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No silver bullet

Article: No Silver Bullets..
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No silver bullet

  1. 1. Essence and Accidents in Software Engineering By GHUFRAN JAMEEL HASAN
  2. 2. “I believe the hard part of building software is the specification, design, and testing of this conceptual construct, not the labor or representing it.”
  3. 3. NO SILVER BULLET • Of all the monsters that fill the nightmares of our folklore, none terrify more than werewolves, because they transform unexpectedly from the familiar into horrors. • Why a silver bullet? • Silver is identified with the moon-A silver bullet offers the fastest, most powerful, and safest way to slay the fast, powerful, and incredibly dangerous werewolf • Same fashion of familiar software project , at least as seen by the non- technical manage.
  4. 4. NO SILVER BULLET (Cont..) • Usually innocent and straightforward but is capable of becoming a monster of • Missed schedules • Blown budge • Flawed products • We have no silver bullet that make software costs drop as rapidly as computer hardware costs do.
  5. 5. NO SILVER BULLET (Cont..) • Over decades, we see no silver bullet-no single development, that make improvement in • Productivity, • Reliability and • Simplicity
  6. 6. Essence and Accident in Software Engineering • All software construction involves Essential and accidental difficulties • Software, at its core, has these essential difficulties: • Complexity, • Conformity, • Changeability, • Invisibility
  7. 7. Complexity • Software is complex, even when done right. • Combinatorial many states, syntax must be just so or else. • Rich structure, interesting dependencies add to complexity. • Accidental (as practiced) issues add to complexity. • Efficient code is usually complicated code. • Complex code is harder to evolve, results in design drift and even more complexity.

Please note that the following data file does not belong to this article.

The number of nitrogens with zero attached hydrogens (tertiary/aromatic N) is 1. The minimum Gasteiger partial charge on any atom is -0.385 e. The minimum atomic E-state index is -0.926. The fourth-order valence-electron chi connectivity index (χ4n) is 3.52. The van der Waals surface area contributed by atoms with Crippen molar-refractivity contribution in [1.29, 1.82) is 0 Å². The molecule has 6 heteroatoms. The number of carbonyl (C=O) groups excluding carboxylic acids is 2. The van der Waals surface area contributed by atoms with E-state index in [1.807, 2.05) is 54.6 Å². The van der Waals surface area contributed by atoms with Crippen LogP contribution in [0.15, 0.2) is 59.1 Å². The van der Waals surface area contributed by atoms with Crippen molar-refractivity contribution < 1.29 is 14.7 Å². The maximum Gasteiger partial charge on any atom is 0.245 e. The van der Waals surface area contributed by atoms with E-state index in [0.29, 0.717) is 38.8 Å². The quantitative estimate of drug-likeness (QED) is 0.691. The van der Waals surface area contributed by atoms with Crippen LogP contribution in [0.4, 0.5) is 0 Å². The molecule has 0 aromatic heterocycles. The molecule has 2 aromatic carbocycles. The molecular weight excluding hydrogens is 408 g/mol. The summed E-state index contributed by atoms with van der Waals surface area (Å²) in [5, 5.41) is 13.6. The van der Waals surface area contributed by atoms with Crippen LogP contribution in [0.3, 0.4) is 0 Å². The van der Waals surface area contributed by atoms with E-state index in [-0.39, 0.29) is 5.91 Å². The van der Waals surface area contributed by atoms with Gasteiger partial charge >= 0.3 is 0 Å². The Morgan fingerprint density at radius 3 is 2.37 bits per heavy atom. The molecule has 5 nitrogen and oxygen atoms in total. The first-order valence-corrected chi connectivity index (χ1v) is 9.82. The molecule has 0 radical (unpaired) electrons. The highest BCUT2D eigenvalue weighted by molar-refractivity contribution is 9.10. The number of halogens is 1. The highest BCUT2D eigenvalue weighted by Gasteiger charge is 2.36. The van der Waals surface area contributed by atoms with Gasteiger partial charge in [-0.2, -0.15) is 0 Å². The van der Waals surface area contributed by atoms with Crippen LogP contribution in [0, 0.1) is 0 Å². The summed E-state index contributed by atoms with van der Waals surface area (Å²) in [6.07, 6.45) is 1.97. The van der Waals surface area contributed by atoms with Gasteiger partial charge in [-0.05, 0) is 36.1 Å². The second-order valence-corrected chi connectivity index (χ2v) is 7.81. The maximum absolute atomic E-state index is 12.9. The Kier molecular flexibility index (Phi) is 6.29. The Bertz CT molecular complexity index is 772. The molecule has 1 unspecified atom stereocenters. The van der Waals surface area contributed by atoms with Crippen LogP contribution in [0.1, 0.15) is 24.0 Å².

8. 8. Complexity(Cont..) • Many problems of developing software products derive from this essential complexity, due to complexity: • Difficulty of communication among team members-results into product flaws, cost overruns, and schedule delays • Difficulty of enumerating, much less understanding unreliability • Difficulty of invoking function- makes programs hard to use. • Complexity of structure brings the difficulty of extending programs to new functions without creating side effects
  9. 9. Conformity • Software has to be made to agree to common interfaces, protocols, standards, etc. • Mostly standards for mastering complexity is arbitrary. Human institutions and systems must conform these standards and interfaces and they differ from • Interface to interface, and from • Time to time because • They were designed by different people
  10. 10. Changeability • To be successful is to be changed! • Try to expect future unforeseen uses. • Buildings can get changed- but the high costs of change • Software product is found to be useful • People try it in new cases at the edge of or beyond the original domain. • The pressures for extended function come chiefly from users who like the basic function and invent new uses for it.